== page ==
House in Ovar
by Paula Santos

| 8 comments
 

This concrete house in Portugal by architect Paula Santos features an indoor swimming pool and a painter's studio (+ slideshow).

House in Ovar by Paula Santos

Most rooms in the house are at ground floor level on either side of a long corridor and only an ensuite bedroom is located upstairs.

House in Ovar by Paula Santos

The roof pitches upwards in three places to accommodate this first floor and to give high ceilings to the studio and pool room.

House in Ovar by Paula Santos

Paved terraces and a grass lawn surround the house and a concrete canopy provides an outdoor shelter with circular skylights.

House in Ovar by Paula Santos

More concrete houses in Portugal worth a look include one with a large hole in its wall and one with a concrete upper storey and glass walls below.

House in Ovar by Paula Santos

See more projects in Portugal »

House in Ovar by Paula Santos

Photography is by Nelson Garrido.

House in Ovar by Paula Santos

Here's some extra text sent by the photographer:


House in Ovar

The house at Ovar, Portugal, is an exercise where we stretched to the limit a number of ideas and concepts for a long time already contained in other projects, which had never been put in place. It is also – and above all – a project, which allows for thinking with other people about their own way of inhabiting a dwelling.

House in Ovar by Paula Santos

The large-scale project, covering 680m2, to be located on not very stable sandy soil allowed us to ponder the house as an object which develops in a continuum.

House in Ovar by Paula Santos

The need to design the main programme of the house as a ground floor meant that the difference between spaces was implemented by means of variable heights in geometric forms: in respect of their importance and meaning, the most expressive areas such as the swimming pool and the painter’s studio or the body of the entrance from the street acquire more expressive and more elevated forms.

House in Ovar by Paula Santos

The idea for the object in concrete, a traditionally sculptable material, appears implicit in this concept, designing the elevations with level and sloping surfaces up to the coverage.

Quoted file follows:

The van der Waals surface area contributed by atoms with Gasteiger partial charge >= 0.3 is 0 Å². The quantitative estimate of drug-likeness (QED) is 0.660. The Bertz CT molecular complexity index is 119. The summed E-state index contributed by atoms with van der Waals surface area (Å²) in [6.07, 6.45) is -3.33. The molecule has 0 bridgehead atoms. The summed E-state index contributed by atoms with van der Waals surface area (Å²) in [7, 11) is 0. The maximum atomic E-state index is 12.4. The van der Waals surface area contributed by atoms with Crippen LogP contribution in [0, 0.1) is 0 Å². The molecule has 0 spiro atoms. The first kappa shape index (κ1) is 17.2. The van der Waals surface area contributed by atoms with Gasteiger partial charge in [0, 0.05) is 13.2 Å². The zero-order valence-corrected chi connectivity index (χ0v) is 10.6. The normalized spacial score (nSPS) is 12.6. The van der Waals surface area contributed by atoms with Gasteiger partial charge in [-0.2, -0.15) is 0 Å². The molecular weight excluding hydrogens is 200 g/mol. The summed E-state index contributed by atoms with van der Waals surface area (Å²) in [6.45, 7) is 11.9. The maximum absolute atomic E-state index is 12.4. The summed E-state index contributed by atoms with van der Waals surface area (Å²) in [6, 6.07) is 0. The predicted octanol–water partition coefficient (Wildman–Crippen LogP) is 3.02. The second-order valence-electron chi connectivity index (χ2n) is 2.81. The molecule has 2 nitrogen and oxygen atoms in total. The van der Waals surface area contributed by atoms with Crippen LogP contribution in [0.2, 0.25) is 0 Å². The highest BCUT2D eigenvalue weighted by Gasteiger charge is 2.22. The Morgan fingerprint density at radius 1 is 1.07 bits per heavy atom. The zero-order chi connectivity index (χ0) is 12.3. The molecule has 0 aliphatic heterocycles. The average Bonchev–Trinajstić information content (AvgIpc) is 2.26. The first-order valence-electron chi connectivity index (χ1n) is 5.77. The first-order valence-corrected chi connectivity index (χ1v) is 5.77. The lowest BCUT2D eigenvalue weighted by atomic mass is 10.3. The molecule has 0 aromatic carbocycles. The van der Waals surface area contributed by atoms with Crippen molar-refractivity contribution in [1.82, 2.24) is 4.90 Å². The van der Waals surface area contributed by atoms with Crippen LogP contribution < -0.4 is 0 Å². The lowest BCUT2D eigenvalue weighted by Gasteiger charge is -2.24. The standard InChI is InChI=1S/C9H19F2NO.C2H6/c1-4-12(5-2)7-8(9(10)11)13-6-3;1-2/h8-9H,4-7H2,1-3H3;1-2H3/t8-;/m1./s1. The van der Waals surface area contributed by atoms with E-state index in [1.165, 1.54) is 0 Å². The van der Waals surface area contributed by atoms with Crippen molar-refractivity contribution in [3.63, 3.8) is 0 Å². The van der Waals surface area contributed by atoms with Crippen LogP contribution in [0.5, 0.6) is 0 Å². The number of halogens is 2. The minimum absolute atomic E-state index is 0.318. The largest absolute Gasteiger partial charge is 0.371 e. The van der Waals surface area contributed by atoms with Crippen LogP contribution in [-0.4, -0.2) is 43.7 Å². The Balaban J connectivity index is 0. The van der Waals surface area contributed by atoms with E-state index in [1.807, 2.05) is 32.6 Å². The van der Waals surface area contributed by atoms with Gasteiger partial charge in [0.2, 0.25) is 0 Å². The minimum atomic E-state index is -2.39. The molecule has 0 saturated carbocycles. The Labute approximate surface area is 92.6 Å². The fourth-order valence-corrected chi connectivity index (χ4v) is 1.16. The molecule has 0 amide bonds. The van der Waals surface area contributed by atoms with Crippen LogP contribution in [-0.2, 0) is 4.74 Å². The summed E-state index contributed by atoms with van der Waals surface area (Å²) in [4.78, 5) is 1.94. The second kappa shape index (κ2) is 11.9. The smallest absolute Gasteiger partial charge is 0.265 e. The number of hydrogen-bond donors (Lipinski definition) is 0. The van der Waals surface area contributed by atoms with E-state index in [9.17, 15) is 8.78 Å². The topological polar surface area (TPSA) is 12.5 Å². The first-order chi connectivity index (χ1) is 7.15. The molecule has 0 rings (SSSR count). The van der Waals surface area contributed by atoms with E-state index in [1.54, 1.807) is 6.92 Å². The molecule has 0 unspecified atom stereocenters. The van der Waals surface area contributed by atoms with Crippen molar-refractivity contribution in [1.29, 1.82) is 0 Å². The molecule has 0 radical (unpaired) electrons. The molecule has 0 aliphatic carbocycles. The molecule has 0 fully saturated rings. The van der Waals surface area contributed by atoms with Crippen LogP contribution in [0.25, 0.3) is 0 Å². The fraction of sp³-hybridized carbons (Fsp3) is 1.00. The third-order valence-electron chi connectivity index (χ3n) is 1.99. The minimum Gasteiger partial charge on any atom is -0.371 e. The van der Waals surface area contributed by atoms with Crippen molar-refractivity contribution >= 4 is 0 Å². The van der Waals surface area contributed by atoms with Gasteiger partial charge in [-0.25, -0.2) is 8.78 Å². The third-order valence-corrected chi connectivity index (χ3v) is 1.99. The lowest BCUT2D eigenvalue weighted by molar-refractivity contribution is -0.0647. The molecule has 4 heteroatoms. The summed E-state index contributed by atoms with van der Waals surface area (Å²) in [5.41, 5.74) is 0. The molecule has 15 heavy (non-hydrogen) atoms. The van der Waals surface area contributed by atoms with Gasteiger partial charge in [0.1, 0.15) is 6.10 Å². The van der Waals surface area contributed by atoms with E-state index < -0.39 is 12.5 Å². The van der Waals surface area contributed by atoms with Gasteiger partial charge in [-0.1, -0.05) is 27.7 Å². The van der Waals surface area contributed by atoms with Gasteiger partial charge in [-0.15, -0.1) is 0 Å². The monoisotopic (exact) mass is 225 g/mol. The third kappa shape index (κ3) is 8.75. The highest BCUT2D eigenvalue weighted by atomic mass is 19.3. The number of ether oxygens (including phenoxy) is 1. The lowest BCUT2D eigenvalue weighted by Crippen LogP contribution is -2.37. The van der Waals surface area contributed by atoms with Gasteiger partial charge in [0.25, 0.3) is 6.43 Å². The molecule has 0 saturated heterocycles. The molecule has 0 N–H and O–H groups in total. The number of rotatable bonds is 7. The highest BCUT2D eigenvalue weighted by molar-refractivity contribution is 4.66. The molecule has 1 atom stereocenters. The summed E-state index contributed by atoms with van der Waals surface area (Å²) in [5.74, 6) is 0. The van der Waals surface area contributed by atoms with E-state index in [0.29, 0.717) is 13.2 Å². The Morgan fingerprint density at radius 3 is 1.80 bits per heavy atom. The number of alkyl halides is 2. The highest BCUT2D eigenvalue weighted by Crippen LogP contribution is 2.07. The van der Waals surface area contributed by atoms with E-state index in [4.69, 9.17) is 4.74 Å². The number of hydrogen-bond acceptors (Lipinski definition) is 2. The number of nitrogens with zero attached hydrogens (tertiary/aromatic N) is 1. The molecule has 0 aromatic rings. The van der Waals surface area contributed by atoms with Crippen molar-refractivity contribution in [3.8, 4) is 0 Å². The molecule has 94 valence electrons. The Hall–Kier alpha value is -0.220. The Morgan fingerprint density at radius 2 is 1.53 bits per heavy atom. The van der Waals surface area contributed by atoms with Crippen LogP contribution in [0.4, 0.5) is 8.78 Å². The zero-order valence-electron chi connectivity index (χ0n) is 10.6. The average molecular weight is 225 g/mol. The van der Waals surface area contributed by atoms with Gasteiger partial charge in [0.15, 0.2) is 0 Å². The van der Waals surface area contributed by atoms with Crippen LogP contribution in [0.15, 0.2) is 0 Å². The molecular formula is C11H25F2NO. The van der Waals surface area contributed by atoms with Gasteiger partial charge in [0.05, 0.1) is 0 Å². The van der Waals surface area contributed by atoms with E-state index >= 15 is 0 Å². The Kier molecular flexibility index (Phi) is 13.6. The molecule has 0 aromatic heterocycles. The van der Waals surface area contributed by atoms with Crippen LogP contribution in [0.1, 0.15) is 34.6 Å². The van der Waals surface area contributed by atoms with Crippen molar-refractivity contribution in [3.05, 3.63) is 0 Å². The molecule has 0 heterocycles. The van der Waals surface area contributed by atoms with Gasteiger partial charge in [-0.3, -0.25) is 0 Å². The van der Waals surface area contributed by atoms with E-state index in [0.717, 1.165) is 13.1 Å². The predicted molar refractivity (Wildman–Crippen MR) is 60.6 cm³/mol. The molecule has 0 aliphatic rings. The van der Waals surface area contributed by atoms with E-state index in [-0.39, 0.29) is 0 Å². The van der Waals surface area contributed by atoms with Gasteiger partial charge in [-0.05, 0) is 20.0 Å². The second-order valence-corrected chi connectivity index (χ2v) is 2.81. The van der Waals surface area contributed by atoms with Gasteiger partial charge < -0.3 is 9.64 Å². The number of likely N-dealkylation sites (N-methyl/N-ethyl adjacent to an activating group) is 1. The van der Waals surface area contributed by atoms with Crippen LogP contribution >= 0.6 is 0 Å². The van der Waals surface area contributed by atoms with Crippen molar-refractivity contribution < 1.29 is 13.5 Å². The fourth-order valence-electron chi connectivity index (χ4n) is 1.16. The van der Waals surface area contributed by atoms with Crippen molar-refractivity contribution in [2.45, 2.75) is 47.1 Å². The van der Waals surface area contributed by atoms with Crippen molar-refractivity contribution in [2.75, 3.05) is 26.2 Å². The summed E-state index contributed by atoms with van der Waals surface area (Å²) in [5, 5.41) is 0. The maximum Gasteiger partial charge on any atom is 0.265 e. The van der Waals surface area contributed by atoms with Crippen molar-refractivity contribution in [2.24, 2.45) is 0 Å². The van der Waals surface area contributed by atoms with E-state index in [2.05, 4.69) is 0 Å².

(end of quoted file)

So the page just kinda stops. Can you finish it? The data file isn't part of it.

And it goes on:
House in Ovar by Paula Santos

The length of the corridor is used to distribute the desired functions and large areas, further creating clipping plan, which allow for a relation with landscape, with the various wooded areas to be constructed suggesting outdoor leisure.

House in Ovar by Paula Santos

Client: Laura Malaquias, Carlos Mendonça
Architecture: Paula Santos
Collaboration Joana Machado, Nuno Silva, Vasco Novais, Ana Renata Pinho

House in Ovar by Paula Santos

Foundations and structures: AFA Consult, Carlos Quinaz
Electrical installations, safety, communications: AFA Consult, Raul Serafim

House in Ovar by Paula Santos

Mechanical equipment, heating, gas: AFA Consult, Carlos Almeida
Hydraulic AFA Consult: Susana Miranda

House in Ovar by Paula Santos

Landscape architecture: Victor Beiramar Diniz
Construction: Construtora do Loureiro, Lda

  • xtiaan

    What’s with all the reporting of old projects lately? I love you Dezeen, but here’s a gentle reminder in your own words:

    “About dezeen

    Our mission is simple: to bring you a carefully edited selection of the best architecture, design and interiors projects from around the world before anyone else.”

    • http://www.dezeen.com Marcus Fairs

      Hi Xtiaan, as with the last project you commented on, this is a new set of photos, which is why we’ve chosen to publish it now. We do say that in the story!

      Marcus/Dezeen

      • xtiaan

        Okay what about all the other old projects you’ve recently published then?

  • lawrence

    I really like the taller, tapered elements and their justification; "variable heights in geometric forms: in respect of their importance and meaning".

    Could i ask where their geometric form is derived from?

    I recently visited the Paula Rego gallery in Cascais, Portugal by Eduardo Souto de Moura (http://www.dezeen.com/2011/03/29/casa-das-historias-paula-rego-by-eduardo-souto-de-moura/) which uses strikingly similar forms and exterior finishing.

    Unfortunately the pyramid forms interior spaces are not based on hierarchy but instead house the bookshop and cafe, but is their form related to anything? I would love to know, the interior spaces they create are fantastic.

    Lawrence

    • http://www.planetware.com/picture/sintra-palacio-nacional-de-sintra-p-por291.htm Mário

      I think we could find some relations with Palácio Nacional de Sintra or even some houses by Portuguese architect Raul Lino.

  • sara

    Beautiful formwork – looked like timber cladding at first in the night shot!

  • Nuno

    Belo trabalho. Muitos parabéns.

  • outslider

    “Allowed us to ponder the house as an object which develops in a continuum”. Catchy phrasing. The architecture would certainly be diminished if the words weren’t big enough.